Don’t expect to find Gideon Bibles at Larry Korman’s AKA Serviced Residences. Instead, the guestroom nightstands hold copies of All I Really Need To Know I Learned In Kindergarten. Robert Fulgham’s book of essays provides the mantra for AKA’s expanding group of high-end, extended-stay properties—that the most elementary aspects of life bear its most important opportunities. “We champion the basics,” Korman says. “You can’t do the extraordinary well if you don’t do the ordinary very well.”
Larry and his brother, Brad, are co-CEOs of Korman Communities Inc., a real estate company their great grandfather began more than 100 years ago. The business has evolved into a portfolio of 7,000 apartments and furnished suites with a valuation in excess of $1.5 billion. The jewel in the crown is the AKA collection of nine extended-stay hotels catering to executives who are seeking a home away from home for a week, a month, or longer.
Korman credits AKA’s long-stay concept to his dad, Steven, who converted an apartment building in Philadelphia to an extended-stay property more than 50 years ago. “My father recognized there was an unmet need, not only in Philadelphia but nationally, for stays that were somewhere between the traditional hotel stay and the traditional apartment stay,” Korman explains. And he had hands-on experience as the concept developed. As a boy, Larry learned the business literally from the ground up. “From age 10 on, I didn’t go to summer camp. I’d work at a property weeding, cleaning toilets. I worked at a different property each year,” he recalls. “At age 14, I started helping the maintenance men rip out carpeting and prep apartments.”
Korman joined the business full time upon graduating from college in 1986, and he worked for more than a decade to get the concept of luxurious, furnished suites for corporate executives in town for extended stays to take off. In 1997, the Kormans renovated Rittenhouse 222 in Philadelphia, the first building they operated as 100-percent furnished suites and a precursor to the AKA brand. When the leaders of several Fortune 500 companies pointed out the need for such lodging in New York City, the Kormans obliged. His company opened AKA United Nations in 2005, followed by properties in the Central Park, Sutton Place, and Times Square neighborhoods. The brothers plan to open a fifth location, AKA Wall Street, by 2015. Two more sites in Lower Manhattan are also on the drawing board.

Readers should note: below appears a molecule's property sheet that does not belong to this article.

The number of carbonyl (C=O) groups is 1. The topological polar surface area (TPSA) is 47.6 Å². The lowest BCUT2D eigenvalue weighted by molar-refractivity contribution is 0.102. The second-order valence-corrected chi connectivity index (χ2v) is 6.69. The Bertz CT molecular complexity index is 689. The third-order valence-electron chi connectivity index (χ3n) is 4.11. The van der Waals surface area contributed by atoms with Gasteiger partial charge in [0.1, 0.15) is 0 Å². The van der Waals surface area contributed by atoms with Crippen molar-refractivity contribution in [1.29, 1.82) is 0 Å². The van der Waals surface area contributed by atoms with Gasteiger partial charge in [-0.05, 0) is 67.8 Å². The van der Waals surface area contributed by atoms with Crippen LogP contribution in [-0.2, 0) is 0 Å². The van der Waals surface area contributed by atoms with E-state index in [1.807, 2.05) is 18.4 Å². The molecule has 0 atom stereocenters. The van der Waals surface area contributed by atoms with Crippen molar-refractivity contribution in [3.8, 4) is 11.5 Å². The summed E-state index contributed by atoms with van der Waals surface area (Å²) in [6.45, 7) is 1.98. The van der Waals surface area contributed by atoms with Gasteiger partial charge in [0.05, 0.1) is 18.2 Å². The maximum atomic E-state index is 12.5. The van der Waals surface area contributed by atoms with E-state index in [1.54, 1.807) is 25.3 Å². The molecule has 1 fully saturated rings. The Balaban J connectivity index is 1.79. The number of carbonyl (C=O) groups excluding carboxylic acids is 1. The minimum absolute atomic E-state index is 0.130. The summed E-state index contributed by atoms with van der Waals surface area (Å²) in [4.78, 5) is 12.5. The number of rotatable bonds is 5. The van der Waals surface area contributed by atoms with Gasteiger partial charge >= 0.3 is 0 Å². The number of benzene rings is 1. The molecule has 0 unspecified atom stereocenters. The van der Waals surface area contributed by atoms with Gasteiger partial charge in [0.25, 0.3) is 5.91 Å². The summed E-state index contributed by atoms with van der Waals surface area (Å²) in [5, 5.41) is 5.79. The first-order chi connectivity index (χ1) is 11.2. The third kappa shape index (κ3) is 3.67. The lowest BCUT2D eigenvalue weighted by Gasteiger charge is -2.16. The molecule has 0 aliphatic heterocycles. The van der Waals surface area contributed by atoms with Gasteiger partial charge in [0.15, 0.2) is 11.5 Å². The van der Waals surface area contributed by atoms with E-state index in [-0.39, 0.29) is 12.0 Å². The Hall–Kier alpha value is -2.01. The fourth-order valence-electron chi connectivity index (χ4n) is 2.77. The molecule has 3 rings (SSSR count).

AKA’s newest properties in London and Beverly Hills opened in the spring of 2013. The first West Coast property caters to the entertainment industry. Fittingly, its ultra-private third-floor terrace provides a view of the famed Hollywood sign high in the hills. AKA Beverly Hills features a screening room with a 133-inch screen, 20 leather electric recliners, and a sophisticated sound system. Korman says the room is a hit. “In a city where the primary business is making films and viewing them to get people’s reactions, it is a necessity for our clientele,” he says.
While his customers have included the rich and famous, Korman isn’t dropping any names. “They wanted to fly under the radar and were willing to give our brand an opportunity if it met their criteria for cachet, location, comfort, luxury, and security,” Korman says, noting that most also appreciated the value for money. Over the next five years, Korman says he hopes to boost the number of AKA properties to 18. In addition to more locations in New York, L.A., and London, Korman and his brother are exploring North American cities including Chicago, San Francisco, and Vancouver, as well as international markets such as Brussels, Paris, and Singapore. As the company expands, those core lessons that have led to customer satisfaction will remain unchanged. “It will always be quality over quantity,” Korman concludes.